But the Portneuf’s flow through the Gate City has improved over the last several years, said Sanger, crediting benefits to Lava Hot Springs removing its wastewater treatment plant from the river and to the removal of many cattle feeding yards upstream of Pocatello. J.R Simplot has reduced phosphorus near its Don Plant west of Pocatello and Inkom is in the process of removing its treatment plant from the river, too, Sanger said.

“Bacteria counts are low here, which is great,” Sanger said. “And on the Upper Portneuf, the cutthroat trout fishery is coming back with all the fencing projects that have happened. From what I’ve heard, in the 1960s, this was not a pretty river, but it’s coming back. Though there is a lot of work still to be done.”

Floaters flocked to the Portneuf in droves Thursday, using inflatable tubes, paddleboards rented from a Barrie’s Ski and Sports booth at the event, kayaks and canoes, and even an inflatable chicken or two.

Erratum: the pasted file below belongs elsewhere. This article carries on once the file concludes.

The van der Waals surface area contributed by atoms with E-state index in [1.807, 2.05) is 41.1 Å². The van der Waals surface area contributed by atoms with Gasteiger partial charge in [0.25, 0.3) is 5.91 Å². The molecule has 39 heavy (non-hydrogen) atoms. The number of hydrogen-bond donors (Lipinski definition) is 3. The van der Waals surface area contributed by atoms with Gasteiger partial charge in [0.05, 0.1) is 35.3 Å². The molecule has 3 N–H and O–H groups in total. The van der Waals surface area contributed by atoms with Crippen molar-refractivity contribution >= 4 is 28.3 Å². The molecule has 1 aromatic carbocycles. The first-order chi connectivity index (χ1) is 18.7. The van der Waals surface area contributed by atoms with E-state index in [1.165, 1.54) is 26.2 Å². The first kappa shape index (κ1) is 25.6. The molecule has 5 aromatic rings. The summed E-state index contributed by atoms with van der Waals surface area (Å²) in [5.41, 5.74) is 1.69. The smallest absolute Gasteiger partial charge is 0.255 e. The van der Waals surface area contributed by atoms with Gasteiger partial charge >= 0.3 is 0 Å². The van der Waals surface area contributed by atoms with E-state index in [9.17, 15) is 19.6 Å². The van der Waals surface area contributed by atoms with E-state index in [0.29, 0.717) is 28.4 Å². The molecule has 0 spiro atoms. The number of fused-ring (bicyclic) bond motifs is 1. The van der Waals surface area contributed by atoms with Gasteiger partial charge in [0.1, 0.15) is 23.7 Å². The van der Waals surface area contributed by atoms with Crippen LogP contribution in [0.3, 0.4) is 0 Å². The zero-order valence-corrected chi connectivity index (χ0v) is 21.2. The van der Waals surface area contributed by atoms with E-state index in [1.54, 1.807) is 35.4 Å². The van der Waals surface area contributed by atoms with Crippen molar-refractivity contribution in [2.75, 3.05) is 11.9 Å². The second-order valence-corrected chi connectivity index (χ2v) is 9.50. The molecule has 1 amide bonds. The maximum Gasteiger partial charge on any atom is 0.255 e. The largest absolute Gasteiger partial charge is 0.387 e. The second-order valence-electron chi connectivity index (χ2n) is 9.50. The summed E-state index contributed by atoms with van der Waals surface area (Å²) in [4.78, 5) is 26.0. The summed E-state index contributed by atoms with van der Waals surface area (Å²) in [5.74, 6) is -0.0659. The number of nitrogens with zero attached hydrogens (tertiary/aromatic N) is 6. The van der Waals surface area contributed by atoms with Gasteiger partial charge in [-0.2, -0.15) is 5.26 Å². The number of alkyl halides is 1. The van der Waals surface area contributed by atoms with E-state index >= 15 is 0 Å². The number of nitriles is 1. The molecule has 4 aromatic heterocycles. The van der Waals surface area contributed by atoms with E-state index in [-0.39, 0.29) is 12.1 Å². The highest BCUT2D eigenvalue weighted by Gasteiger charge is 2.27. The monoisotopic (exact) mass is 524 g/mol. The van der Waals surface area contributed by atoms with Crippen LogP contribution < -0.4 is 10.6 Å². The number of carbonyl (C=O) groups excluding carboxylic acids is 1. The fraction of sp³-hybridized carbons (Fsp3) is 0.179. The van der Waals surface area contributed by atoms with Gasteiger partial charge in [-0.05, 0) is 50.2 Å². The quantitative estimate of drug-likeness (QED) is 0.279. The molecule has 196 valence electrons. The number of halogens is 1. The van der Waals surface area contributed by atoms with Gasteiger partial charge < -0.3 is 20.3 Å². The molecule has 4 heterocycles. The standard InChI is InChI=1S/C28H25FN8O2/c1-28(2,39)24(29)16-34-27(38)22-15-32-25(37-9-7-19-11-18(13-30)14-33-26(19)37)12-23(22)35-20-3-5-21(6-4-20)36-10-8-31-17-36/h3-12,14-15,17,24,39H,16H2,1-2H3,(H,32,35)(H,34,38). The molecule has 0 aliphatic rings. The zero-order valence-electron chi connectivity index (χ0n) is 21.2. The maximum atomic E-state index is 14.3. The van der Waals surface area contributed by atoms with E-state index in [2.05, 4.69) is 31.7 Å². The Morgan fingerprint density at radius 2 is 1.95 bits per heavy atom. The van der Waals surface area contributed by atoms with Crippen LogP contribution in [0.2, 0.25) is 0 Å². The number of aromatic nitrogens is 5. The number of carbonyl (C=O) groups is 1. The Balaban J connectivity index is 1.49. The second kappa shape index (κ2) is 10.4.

The event featured river put-ins at Edson Fichter Pond and Taysom Rotary Park with Centennial Park serving as the take-out. That’s also where hundreds gathered for a party afterward with music, food trucks and some booths.

“It’s about a 3-mile float from Edson Fichter Pond to Centennial Park and a half-mile from Taysom Rotary Park, which lasts anywhere from 30 minutes to two hours,” Sanger said. “The river is slow, and easy. From Fichter it’s about a two or two-and-a-half hour float, or an hour and 30 minutes in a kayak.”

The Poky Portneuf Paddle event included awards for who was the most creative floater, who had the most creative flotilla, who earned the best sandal tan lines and the oldest floater — of which an 80-year-old woman took home the latter award.